When you write, fax, or call, remember to BE POLITE. You don't have to be a doormat or wishy-washy,
but neither do you get heard (or respect) if you're nasty, demanding, or accusatory.  Also, get your facts straight, express your opinion clearly, and end with what you want your legislator TO DO.
Don't forget to always THANK THEM for their support!

Find your NC Legislators, click HERE  



Thanks to the Citizens for Humane Reform and the Humane Society of Eastern, NC, CHTA submitted a comprehensive 33-page proposed ordinance revision document to the BC Health Dept. and County Attorney, Huey Marshall, on July 16, 2010.  Proposed revisions ranged the gamut from sheltering issues, tethering restrictions, cats at large, feral cats, and fines and penalties. Revisions focused on making the ordnances more fair to both animals and people, and the most-needed issue, the humane treatment of animals.

The county agreed to review these proposed revisions. The citizens of BC will have an opportunity to comment on any proposed changes at a public hearing when it is set by the county (which has not yet been done and, has most likely been tabled as the county is, unfortunately, not giving it any kind of priority). 

To read our submission, click HERE. 

NEW ORDINANCE April 5, 2010. County officials approved new dangerous dog ordinances because the old ones were inequitable. The new ordinances ensure both animals and people are fairly treated while protecting citizens from potential harm. To read these new ordinances, click the dog [above, right] , then go to Chapter 1-3, Article VIII (Dangerous Dogs).

JULY 1, 2012.  The Sherrif's Department is now responsible for managing animal control in Brunswick County (instead of the County Health Dept.).  Click the the dog to view the authorization and the complete updated BC Ordinances.

To Help Improve State Animal Laws, contact these organizations:

      NC Voters for Animal Welfare, click

      Animal Law Coalition, click

      Coalition to Unchain Dogs, click HERE

      Humane Society of the United States, Corporate Office, click HERE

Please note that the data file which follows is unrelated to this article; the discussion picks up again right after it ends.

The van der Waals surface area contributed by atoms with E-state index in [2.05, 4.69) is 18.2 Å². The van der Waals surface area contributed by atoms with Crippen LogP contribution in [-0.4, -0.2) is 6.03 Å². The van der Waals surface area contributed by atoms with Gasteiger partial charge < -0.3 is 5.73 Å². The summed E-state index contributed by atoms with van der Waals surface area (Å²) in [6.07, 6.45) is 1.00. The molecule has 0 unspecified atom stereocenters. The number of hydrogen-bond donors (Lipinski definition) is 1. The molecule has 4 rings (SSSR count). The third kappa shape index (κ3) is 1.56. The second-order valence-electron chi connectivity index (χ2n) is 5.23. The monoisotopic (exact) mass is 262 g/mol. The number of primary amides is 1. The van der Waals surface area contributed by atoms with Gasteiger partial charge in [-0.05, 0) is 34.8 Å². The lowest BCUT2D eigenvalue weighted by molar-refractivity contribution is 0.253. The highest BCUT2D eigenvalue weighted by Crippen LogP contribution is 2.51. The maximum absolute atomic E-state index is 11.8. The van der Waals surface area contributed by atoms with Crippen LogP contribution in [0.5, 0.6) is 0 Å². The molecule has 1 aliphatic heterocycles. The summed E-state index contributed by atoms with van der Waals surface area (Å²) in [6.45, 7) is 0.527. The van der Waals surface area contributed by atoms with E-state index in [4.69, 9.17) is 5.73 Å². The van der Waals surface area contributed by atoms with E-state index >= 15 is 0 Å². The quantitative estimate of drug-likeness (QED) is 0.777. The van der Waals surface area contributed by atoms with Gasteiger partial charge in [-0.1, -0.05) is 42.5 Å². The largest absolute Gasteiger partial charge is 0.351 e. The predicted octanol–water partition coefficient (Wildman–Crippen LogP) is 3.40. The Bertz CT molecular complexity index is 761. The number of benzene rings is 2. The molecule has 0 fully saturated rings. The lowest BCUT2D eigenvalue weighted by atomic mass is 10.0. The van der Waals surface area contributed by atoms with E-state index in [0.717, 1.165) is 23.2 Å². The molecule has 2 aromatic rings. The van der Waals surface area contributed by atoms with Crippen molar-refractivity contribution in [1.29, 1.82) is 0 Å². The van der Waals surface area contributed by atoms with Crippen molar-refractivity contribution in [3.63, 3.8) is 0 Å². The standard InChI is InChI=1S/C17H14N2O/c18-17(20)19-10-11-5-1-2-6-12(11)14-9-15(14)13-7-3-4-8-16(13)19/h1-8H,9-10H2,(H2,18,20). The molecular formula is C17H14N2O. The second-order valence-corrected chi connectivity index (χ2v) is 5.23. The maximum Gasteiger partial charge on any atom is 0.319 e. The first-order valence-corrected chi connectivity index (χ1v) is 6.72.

Email the Southeast Regional Director, Nancy Peterson, click HERE

      American Society for Prevention of Cruelty to Animals, click HERE

      NC Coalition for Humane Euthanasia, click HERE

NC General Statues

     Chapter 14 Sections 360 thru 363 Criminal Law/Cruelty to Animals, click

     Chapter 19A Protection of Animals, click HERE

     Chapter 67 Dogs/Dangerous Dogs, click HERE

      Chapter 130A Public Health: Rabies vaccinations, click HERE; tags, click HERE

     Pending and Ratified NC Bills, click HERE

NC Dept. of Agriculture, Animal Welfare Section, click HERE

County Officials

County officials need to know what's going on in their jurisdictions concerning animal issues. Make sure you send them a copy of your letters dealing with animal welfare issues especially those for abuse, neglect, and suspected or known illegal dog and cock fighting rings.  The County Attorney is listed below.

Huey Marshall, County Attorney
PO Box 249, Bolivia, NC 28422
Phone: 253.2000; Fax 253-2008
E-mail: bclegal@brunsco.net

To Find BC Elected County Officials, Click HERE

Rabies vaccinations are mandatory in North Carolina.

Name Change:
BC Animal Services is now
BC Sheriff's Animal Protective Services (BCSAPS).
We look forward to good things for the animals in the future!

All county shelters must be inspected by the state. Read BC's shelter inspection report.

Oftentimes, animal advocates have to do a lot of growling, showing teeth, and posturing in our fight for humane animal welfare. A lot of times, that's all we, as individuals, can do and sometimes it clearly isn't enough.  We need legal teeth--something with a serious "bite." Enter NC's own legal eagle, Attorney Marianna Burt of Apex, NC.

Marianna helps protect rescuers rights and animals' lives through education and representation. Get to know Marianna Burt and the law as it relates to animals by reading her really informative blog at protectncrescues.blogspot.com. If you're an animal rescuer and need advice or help, email her at marianna.r.burt@gmail.com.

NC's Legal Advocate for Animal Rescuers